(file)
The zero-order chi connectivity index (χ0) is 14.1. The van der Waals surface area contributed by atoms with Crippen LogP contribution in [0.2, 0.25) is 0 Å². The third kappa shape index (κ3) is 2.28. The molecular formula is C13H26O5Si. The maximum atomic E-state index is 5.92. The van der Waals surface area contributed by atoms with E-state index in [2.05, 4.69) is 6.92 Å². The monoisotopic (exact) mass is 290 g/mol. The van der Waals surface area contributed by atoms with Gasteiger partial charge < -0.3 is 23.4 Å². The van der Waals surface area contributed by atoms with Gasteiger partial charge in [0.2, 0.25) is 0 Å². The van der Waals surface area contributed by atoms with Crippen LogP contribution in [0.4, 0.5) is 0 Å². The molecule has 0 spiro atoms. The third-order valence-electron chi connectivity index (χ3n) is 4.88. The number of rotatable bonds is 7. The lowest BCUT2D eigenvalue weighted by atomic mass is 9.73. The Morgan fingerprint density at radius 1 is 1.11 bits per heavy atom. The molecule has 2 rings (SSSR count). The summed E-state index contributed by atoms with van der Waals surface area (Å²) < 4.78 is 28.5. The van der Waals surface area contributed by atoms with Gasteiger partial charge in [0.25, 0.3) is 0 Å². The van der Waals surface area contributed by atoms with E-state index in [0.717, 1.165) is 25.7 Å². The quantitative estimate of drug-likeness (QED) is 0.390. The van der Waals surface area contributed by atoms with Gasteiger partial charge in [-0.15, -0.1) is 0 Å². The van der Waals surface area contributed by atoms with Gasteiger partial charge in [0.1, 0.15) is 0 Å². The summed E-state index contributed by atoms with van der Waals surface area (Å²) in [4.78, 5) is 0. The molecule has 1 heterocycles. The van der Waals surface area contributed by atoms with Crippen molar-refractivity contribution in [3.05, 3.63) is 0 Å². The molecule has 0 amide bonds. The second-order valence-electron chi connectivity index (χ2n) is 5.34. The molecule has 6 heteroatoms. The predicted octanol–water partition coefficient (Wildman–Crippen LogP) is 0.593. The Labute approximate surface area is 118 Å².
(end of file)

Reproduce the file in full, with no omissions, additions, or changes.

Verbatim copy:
The zero-order chi connectivity index (χ0) is 14.1. The van der Waals surface area contributed by atoms with Crippen LogP contribution in [0.2, 0.25) is 0 Å². The third kappa shape index (κ3) is 2.28. The molecular formula is C13H26O5Si. The maximum atomic E-state index is 5.92. The van der Waals surface area contributed by atoms with E-state index in [2.05, 4.69) is 6.92 Å². The monoisotopic (exact) mass is 290 g/mol. The van der Waals surface area contributed by atoms with Gasteiger partial charge < -0.3 is 23.4 Å². The van der Waals surface area contributed by atoms with Gasteiger partial charge in [0.2, 0.25) is 0 Å². The van der Waals surface area contributed by atoms with Crippen LogP contribution in [0.4, 0.5) is 0 Å². The molecule has 0 spiro atoms. The third-order valence-electron chi connectivity index (χ3n) is 4.88. The number of rotatable bonds is 7. The lowest BCUT2D eigenvalue weighted by atomic mass is 9.73. The Morgan fingerprint density at radius 1 is 1.11 bits per heavy atom. The molecule has 2 rings (SSSR count). The summed E-state index contributed by atoms with van der Waals surface area (Å²) < 4.78 is 28.5. The van der Waals surface area contributed by atoms with Gasteiger partial charge in [0.25, 0.3) is 0 Å². The van der Waals surface area contributed by atoms with E-state index in [0.717, 1.165) is 25.7 Å². The quantitative estimate of drug-likeness (QED) is 0.390. The van der Waals surface area contributed by atoms with Gasteiger partial charge in [-0.15, -0.1) is 0 Å². The van der Waals surface area contributed by atoms with Gasteiger partial charge in [0.1, 0.15) is 0 Å². The summed E-state index contributed by atoms with van der Waals surface area (Å²) in [4.78, 5) is 0. The molecule has 1 heterocycles. The van der Waals surface area contributed by atoms with Crippen molar-refractivity contribution in [3.05, 3.63) is 0 Å². The molecule has 0 amide bonds. The second-order valence-electron chi connectivity index (χ2n) is 5.34. The molecule has 6 heteroatoms. The predicted octanol–water partition coefficient (Wildman–Crippen LogP) is 0.593. The Labute approximate surface area is 118 Å².